The task is painstaking and painful. A searcher is given the name of someone who is unaccounted for and an address.
A team heads over to the property, more than likely one where every evidence of life has been wiped out by flames. Many of the searchers are local and have lost their own homes. Now they look to see whether they can find the remains of their neighbors.
Five more sets of remains were found Saturday, Butte County Sheriff and Coroner Kory Honea said.
There are now at least 76 dead from the Camp Fire, which has obliterated more structures and lives than any previous fire in California.
Almost all of the town of Paradise is gone. President Donald Trump witnessed the devastation for himself Saturday, accompanied by Gov. Jerry Brown and Gov.-elect Gavin Newsom.
"We're all going to work together and we'll do a real job, but this is very sad to see," Trump said.
A list of people unaccounted for has almost 1,300 names on it. Officials hope they find those people at shelters, or that missing people were simply without phone service and will eventually call in, or that they will figure out duplicate names when reconciling the list.
They are also trying to help thousands of people who did make it out alive but have nowhere to go, except for the parking lot of a Walmart and other places that are hosting thousands in their vehicles and tents.
"It is overwhelming, I don't have any word to describe it," Honea told CNN on Saturday. "This is unprecedented. No one has had to deal with this magnitude that caused so much destruction and regrettably so much death."
The deadliest and most destructive wildfire in state history, the Camp Fire has destroyed more than 9,800 homes and scorched 149,000 acres since starting November 8. It was 55% contained as of Saturday evening.
Meanwhile, three deaths have been reported in the Woolsey Fire in Southern California, bringing the statewide death toll from the wildfires to 79.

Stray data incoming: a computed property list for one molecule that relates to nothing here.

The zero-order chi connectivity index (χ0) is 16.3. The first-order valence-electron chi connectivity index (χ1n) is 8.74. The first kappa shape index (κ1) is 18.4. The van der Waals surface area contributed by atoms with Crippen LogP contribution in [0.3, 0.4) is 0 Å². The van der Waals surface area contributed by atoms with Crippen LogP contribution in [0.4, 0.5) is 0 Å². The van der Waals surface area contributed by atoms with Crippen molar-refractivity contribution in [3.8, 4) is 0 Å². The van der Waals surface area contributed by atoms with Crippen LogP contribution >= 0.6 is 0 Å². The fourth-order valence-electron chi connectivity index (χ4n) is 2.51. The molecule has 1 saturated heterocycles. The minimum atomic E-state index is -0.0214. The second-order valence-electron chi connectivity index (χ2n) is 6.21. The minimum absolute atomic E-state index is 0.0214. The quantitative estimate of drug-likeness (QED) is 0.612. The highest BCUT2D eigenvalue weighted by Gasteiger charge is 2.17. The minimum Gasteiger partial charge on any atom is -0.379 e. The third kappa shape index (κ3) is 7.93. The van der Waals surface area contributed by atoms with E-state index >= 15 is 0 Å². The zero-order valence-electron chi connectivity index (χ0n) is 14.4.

'A lot of people don't know ... we're looking for them'
Even as the list of those missing in the Camp Fire has ballooned, it's hard to tell exactly how many people truly are lost, officials have said.
"That is raw data we're collecting from phone calls, emails and the 911 system," Honea said Saturday. "It's not perfect data, but our thought process is that it's better to get that information out to help start getting people accounted for. So rather than wait for perfection, we're trying to get some progress going."
Hundreds of deputies, National Guard troops, coroners and anthropologists are sifting through leveled homes and mangled cars for remains. While the focus is on the homes of people reported missing, some teams are going down streets from one property to the next.
"I want you to understand that there are a lot of people displaced, and we're finding that a lot of people don't know that we're looking for them," the sheriff said.
If people find their own or loved ones' names on the list at the Butte County Sheriff's Office's website, they should call the sheriff's office, Honea said.